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Bioavailability of Lead and Cadmium in Soils Artificially Contaminated with Smelter Fly Ash


This study evaluated lead and cadmium uptake by maize grown on soils artificially spiked with smelter fly ash and possible changes in chemical fractionation of these metals in the soil. Maize grown on the less contaminated soil (1,466 mg Pb kg−1; 19 mg Cd kg−1) did not exhibit any chlorosis/necrosis symptoms or lower biomass yields compared to the control. The addition of the chelating agent ethylenediaminetetraacetic acid increased lead uptake by maize, as expected. Neither maize cultivation nor the addition of the chelant influenced significantly the chemical fractionation of lead and cadmium in the soil during the experiment.

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The presented study was supported by the research project from Czech Science Foundation (GAČR 526/06/0418). The institutional support was provided by the Ministry of Education, Youth and Sports of the Czech Republic (MSM 6046070901 and MSM 0021620855). The fly ash samples were obtained with the courtesy of Mr. Zdeněk Kunický, the technical director of the Příbram smelter (Kovohutě Příbram).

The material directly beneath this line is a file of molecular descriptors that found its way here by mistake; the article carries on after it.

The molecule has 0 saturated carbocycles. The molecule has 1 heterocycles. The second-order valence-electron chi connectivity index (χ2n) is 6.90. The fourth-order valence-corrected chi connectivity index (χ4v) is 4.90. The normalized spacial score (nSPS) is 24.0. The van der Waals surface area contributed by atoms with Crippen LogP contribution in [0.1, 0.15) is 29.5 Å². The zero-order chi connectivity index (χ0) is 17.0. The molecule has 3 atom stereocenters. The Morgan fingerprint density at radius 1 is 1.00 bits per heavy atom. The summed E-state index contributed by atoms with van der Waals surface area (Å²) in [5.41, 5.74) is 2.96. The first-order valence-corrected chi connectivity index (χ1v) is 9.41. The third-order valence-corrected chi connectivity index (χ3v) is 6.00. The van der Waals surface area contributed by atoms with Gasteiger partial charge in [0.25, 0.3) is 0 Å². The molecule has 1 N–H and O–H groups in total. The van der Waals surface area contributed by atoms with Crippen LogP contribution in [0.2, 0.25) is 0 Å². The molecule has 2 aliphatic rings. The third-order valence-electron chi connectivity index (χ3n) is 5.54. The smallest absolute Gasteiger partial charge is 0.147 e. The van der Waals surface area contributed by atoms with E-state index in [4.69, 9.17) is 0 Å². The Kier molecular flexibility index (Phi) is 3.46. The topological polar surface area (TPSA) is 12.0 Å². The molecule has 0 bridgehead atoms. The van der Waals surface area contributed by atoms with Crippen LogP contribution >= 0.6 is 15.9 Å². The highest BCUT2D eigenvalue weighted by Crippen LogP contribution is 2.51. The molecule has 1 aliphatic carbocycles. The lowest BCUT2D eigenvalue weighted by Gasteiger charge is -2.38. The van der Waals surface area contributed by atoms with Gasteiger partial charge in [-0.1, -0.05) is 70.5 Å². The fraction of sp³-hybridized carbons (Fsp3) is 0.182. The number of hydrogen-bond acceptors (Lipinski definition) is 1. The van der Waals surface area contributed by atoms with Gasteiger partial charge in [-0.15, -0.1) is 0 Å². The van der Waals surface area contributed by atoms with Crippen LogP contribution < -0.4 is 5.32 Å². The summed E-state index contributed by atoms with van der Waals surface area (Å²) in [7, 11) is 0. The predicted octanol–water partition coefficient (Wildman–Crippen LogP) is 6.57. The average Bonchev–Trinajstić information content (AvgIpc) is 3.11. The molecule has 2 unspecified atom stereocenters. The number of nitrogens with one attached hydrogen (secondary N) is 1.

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Correspondence to Michael Komárek.

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Komárek, M., Ettler, V., Száková, J. et al. Bioavailability of Lead and Cadmium in Soils Artificially Contaminated with Smelter Fly Ash. Bull Environ Contam Toxicol 83, 286–290 (2009).

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  • Contamination
  • Smelter fly ash
  • Bioavailability
  • Metal